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11 Life’s hard and then you die: PhD exploring end of life priorities for people experiencing homelessness within the United Kingdom
  1. Wendy A Webb,
  2. Theresa Mitchell,
  3. Paul Snelling and
  4. Brian Nyatanga
  1. University of Worcester


Background People experiencing homelessness often die young and without adequate support. In the UK, they fail to access palliative care services and their end-of-life priorities remain poorly understood. They are dying on the streets and in hostels without adequate support and, while there is ample literature surrounding the barriers to appropriate end of life care, the EoL priorities of people experiencing homelessness in the United Kingdom (UK) remain poorly understood. This study aims to bridge the gap in knowledge.

Aims To explore the end-of-life concerns, fears, preferences and priorities of a sample of people experiencing homelessness in the UK.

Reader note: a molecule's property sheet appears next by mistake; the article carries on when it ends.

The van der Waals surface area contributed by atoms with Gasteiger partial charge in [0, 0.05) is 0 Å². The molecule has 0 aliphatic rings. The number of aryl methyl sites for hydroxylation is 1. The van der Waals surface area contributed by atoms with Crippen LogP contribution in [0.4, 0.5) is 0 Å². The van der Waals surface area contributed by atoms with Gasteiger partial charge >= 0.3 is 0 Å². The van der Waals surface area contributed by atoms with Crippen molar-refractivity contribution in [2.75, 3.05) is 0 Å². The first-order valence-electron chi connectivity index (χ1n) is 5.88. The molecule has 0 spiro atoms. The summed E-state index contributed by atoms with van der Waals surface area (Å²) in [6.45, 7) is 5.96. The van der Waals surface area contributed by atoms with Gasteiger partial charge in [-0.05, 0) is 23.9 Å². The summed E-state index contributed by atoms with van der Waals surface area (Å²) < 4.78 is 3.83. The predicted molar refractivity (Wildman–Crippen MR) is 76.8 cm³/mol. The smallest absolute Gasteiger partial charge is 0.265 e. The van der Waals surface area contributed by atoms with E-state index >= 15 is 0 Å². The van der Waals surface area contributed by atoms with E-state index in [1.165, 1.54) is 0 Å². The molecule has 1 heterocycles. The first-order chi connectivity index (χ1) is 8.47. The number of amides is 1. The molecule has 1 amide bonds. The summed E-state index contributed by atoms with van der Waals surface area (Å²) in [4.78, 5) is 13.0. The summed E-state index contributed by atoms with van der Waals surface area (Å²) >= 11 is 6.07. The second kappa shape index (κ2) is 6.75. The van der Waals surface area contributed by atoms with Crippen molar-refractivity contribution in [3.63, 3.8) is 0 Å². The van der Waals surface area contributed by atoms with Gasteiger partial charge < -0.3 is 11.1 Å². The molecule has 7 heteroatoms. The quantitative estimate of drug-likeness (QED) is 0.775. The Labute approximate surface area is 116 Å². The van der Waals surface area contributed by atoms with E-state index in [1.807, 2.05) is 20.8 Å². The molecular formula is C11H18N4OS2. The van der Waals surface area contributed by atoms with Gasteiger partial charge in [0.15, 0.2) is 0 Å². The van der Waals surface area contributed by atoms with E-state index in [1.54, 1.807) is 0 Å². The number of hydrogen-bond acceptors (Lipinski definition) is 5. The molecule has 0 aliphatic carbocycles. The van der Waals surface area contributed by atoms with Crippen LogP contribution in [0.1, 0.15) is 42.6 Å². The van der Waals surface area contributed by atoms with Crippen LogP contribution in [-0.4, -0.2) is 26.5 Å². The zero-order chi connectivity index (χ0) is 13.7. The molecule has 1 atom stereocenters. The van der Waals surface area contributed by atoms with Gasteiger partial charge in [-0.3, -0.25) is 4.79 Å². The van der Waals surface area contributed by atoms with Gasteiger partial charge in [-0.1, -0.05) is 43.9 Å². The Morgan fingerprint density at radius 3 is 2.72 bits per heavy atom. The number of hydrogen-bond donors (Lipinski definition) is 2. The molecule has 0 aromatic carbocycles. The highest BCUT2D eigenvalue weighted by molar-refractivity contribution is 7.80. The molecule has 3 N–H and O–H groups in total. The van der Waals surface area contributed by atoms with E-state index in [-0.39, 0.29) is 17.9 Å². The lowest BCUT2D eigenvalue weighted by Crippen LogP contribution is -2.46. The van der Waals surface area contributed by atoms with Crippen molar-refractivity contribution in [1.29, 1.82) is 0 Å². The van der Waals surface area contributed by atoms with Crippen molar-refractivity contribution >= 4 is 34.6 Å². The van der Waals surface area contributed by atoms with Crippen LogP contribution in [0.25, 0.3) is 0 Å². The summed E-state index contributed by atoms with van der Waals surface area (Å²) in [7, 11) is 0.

Methods This is an interpretive phenomenology. Data collected through semi-structured, audio-recorded, face-to-face interviews with 21 homeless participants in the UK were analysed iteratively using thematic analysis. Findings have been interpreted through the lens of Merleau-Ponty’s philosophy.

Results Eight themes are reported: spiritual concerns; practical concerns; fear of needing care; fear of being forgotten; preference for dying suddenly; preference for being somewhere comfortable where people know me; prioritising autonomy and self-determination; and prioritising authenticity.

Conclusion Traditional palliative care services are possibly an unattractive resource for this population, so new approaches to care are required. Deeper understanding of the EoL concerns, fears, preferences and priorities of this marginalised population will support the development of accessible, culturally relevant, person-centred support for people experiencing homelessness with advanced ill-health in the UK. A strengths-based, trauma-informed, person-centred, collaborative ‘compassionate community’ approach to end of life care is recommended. Furthermore, the development of peer-support workers, trained in the principles of palliative care, should be actively encouraged and supported within the hostel as the hub of a compassionate palliative care community.

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